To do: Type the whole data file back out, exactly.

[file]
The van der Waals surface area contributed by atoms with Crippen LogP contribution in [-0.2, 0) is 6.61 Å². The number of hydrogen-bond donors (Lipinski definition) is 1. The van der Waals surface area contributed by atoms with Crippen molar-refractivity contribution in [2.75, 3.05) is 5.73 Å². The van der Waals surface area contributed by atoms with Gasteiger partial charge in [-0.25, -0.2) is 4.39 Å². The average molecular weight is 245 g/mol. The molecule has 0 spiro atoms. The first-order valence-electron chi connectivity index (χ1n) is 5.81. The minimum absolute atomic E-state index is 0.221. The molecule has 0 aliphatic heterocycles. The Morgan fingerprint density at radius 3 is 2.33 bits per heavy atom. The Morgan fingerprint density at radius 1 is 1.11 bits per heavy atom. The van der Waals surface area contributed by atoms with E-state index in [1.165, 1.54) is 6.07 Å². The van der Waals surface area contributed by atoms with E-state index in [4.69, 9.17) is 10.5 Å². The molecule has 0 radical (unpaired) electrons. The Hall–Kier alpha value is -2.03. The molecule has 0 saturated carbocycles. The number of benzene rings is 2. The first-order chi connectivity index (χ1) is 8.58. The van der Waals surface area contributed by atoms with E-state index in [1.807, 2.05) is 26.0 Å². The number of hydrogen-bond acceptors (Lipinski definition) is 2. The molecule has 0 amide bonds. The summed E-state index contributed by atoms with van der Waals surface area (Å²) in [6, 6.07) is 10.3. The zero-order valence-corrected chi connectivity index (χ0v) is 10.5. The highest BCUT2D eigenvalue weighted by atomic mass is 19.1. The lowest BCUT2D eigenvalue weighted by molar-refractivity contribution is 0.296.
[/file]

The van der Waals surface area contributed by atoms with Crippen LogP contribution in [-0.2, 0) is 6.61 Å². The number of hydrogen-bond donors (Lipinski definition) is 1. The van der Waals surface area contributed by atoms with Crippen molar-refractivity contribution in [2.75, 3.05) is 5.73 Å². The van der Waals surface area contributed by atoms with Gasteiger partial charge in [-0.25, -0.2) is 4.39 Å². The average molecular weight is 245 g/mol. The molecule has 0 spiro atoms. The first-order valence-electron chi connectivity index (χ1n) is 5.81. The minimum absolute atomic E-state index is 0.221. The molecule has 0 aliphatic heterocycles. The Morgan fingerprint density at radius 3 is 2.33 bits per heavy atom. The Morgan fingerprint density at radius 1 is 1.11 bits per heavy atom. The van der Waals surface area contributed by atoms with E-state index in [1.165, 1.54) is 6.07 Å². The van der Waals surface area contributed by atoms with E-state index in [4.69, 9.17) is 10.5 Å². The molecule has 0 radical (unpaired) electrons. The Hall–Kier alpha value is -2.03. The molecule has 0 saturated carbocycles. The number of benzene rings is 2. The first-order chi connectivity index (χ1) is 8.58. The van der Waals surface area contributed by atoms with E-state index in [1.807, 2.05) is 26.0 Å². The number of hydrogen-bond acceptors (Lipinski definition) is 2. The molecule has 0 amide bonds. The summed E-state index contributed by atoms with van der Waals surface area (Å²) in [6, 6.07) is 10.3. The zero-order valence-corrected chi connectivity index (χ0v) is 10.5. The highest BCUT2D eigenvalue weighted by atomic mass is 19.1. The lowest BCUT2D eigenvalue weighted by molar-refractivity contribution is 0.296.